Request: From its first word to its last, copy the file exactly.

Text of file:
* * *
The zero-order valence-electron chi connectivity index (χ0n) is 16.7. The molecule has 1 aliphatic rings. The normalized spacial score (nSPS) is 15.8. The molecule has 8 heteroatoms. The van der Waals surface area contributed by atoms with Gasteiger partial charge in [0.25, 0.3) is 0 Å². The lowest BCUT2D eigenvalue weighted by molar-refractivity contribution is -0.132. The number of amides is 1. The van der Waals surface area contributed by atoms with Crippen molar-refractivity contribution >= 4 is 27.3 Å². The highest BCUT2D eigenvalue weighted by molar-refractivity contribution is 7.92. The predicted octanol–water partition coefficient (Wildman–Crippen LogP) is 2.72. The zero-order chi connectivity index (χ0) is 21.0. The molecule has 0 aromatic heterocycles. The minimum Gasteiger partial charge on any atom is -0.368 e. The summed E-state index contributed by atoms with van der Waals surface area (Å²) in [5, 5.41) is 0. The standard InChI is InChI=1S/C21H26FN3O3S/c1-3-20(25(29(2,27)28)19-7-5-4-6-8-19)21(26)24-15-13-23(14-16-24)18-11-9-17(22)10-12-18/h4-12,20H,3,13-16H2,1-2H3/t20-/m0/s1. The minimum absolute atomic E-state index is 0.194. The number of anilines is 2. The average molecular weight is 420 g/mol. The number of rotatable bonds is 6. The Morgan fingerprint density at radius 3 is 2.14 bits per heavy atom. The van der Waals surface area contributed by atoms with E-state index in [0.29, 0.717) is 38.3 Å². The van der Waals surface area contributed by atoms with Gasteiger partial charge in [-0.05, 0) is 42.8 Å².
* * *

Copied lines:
The zero-order valence-electron chi connectivity index (χ0n) is 16.7. The molecule has 1 aliphatic rings. The normalized spacial score (nSPS) is 15.8. The molecule has 8 heteroatoms. The van der Waals surface area contributed by atoms with Gasteiger partial charge in [0.25, 0.3) is 0 Å². The lowest BCUT2D eigenvalue weighted by molar-refractivity contribution is -0.132. The number of amides is 1. The van der Waals surface area contributed by atoms with Crippen molar-refractivity contribution >= 4 is 27.3 Å². The highest BCUT2D eigenvalue weighted by molar-refractivity contribution is 7.92. The predicted octanol–water partition coefficient (Wildman–Crippen LogP) is 2.72. The zero-order chi connectivity index (χ0) is 21.0. The molecule has 0 aromatic heterocycles. The minimum Gasteiger partial charge on any atom is -0.368 e. The summed E-state index contributed by atoms with van der Waals surface area (Å²) in [5, 5.41) is 0. The standard InChI is InChI=1S/C21H26FN3O3S/c1-3-20(25(29(2,27)28)19-7-5-4-6-8-19)21(26)24-15-13-23(14-16-24)18-11-9-17(22)10-12-18/h4-12,20H,3,13-16H2,1-2H3/t20-/m0/s1. The minimum absolute atomic E-state index is 0.194. The number of anilines is 2. The average molecular weight is 420 g/mol. The number of rotatable bonds is 6. The Morgan fingerprint density at radius 3 is 2.14 bits per heavy atom. The van der Waals surface area contributed by atoms with E-state index in [0.29, 0.717) is 38.3 Å². The van der Waals surface area contributed by atoms with Gasteiger partial charge in [-0.05, 0) is 42.8 Å².